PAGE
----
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October 10, 2015

ABC sets up shop in Eastwick

by Jason Hughes, posted Aug 12th 2008 8:23AM
The Witches of EastwickWith Maggie Friedman (Dawson's Creek) behind it, I have to imagine that The Witches of Eastwick ABC pilot project just announced may feature a younger cast than the 1987 film on which it is being based. The announcement specifically states that it is a variation on the film as opposed to the controversial John Updike novel. The book has been blasted for being misogynistic, while the movie offered more in female empowerment.

This will be third time someone has made a go of adapting the film for television. I can't help but think think of this as a more serious Charmed. Will the male antagonist, played by Jack Nicholson in the film, remain throughout the series, or will he just be an early problem dealt with by the three witchy leads? Considering Friedman's resume also includes the horridly under-appreciated Jack and Bobby and the brilliant Once and Again, there are a lot of ways she could go with this.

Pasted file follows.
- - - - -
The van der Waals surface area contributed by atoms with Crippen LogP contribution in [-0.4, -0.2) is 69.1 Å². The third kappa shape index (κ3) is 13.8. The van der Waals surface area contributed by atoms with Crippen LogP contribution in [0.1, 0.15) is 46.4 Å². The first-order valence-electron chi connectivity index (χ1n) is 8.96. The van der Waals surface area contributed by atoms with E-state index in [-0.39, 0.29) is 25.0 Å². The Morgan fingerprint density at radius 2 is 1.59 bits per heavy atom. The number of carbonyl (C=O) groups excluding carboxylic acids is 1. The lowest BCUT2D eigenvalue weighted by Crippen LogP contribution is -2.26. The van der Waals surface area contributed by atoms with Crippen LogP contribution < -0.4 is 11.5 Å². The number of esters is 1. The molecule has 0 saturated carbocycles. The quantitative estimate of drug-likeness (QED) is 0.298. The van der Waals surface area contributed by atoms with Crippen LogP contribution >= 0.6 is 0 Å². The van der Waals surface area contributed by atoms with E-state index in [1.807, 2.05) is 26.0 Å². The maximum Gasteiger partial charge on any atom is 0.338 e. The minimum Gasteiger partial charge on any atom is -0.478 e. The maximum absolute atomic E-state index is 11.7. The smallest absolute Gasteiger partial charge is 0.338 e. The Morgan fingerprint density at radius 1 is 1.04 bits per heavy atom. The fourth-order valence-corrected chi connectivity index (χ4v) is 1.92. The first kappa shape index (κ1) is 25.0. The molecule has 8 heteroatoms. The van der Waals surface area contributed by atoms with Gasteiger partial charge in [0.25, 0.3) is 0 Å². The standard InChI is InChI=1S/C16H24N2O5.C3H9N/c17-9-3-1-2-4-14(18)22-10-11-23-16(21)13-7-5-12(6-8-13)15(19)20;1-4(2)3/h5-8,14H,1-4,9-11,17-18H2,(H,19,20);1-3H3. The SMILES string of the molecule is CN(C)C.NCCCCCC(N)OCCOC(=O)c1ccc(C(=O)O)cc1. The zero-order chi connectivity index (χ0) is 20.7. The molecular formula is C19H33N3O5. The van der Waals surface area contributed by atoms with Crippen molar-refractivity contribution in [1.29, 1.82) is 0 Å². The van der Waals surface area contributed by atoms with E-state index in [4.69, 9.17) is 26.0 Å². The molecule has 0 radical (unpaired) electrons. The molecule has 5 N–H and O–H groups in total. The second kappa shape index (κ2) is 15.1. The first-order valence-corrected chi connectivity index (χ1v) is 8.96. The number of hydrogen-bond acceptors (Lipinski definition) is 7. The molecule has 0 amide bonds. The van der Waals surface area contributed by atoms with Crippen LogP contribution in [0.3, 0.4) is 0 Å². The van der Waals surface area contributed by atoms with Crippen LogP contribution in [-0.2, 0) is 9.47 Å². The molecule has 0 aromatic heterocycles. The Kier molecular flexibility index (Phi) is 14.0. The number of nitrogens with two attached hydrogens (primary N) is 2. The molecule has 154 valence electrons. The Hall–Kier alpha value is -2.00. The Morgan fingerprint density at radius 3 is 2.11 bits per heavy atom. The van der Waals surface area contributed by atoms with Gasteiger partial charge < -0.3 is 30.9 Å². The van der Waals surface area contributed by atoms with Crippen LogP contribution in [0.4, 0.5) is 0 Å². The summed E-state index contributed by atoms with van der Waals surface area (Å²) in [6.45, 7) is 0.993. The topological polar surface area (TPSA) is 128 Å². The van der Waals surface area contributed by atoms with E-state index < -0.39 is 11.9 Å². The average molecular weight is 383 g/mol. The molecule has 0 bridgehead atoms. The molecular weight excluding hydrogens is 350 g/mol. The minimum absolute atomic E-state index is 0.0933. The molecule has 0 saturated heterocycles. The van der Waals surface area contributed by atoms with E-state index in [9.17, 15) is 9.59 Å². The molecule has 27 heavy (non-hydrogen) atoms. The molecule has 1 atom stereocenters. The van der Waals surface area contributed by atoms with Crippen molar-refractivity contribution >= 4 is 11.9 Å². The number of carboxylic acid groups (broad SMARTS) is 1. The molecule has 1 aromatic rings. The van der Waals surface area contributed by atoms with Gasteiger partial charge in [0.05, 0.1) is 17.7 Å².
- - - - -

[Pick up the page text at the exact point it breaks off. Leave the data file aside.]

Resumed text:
The latter series was a brilliant "fortysomething" look at life, and I could see an excellent supernatural Desperate Housewives come out of this. Or she could go the teen route and make it high school witchery. Either way, if she takes a more dramatically serious tone to the show than Charmed did with its witches, then she could create a pretty unique atmosphere for dramatic exploration. And since then it would be serious supernatural drama on a major network, it would have to be promptly canceled.

While the original film and novel dealt with these three women conjuring up a devilish character who proceeds to seduce and manipulate them, I'm not so sure in our modern era such female weakness would be allowed as a centerpiece. Maybe one (two at most) character could fall to his spell, but wouldn't you think then the others would just take care of the problem?

And again, I'm not sure if this devil-like menace would be effective as an ongoing antagonist, unless he weren't the featured "problem" in every episode. To succeed as a series, I'd think they'd have to move beyond such a focused and limited premise and explore the lives of these witches beyond their "man" issues. What do you think is the best approach? Who would you cast in your version?

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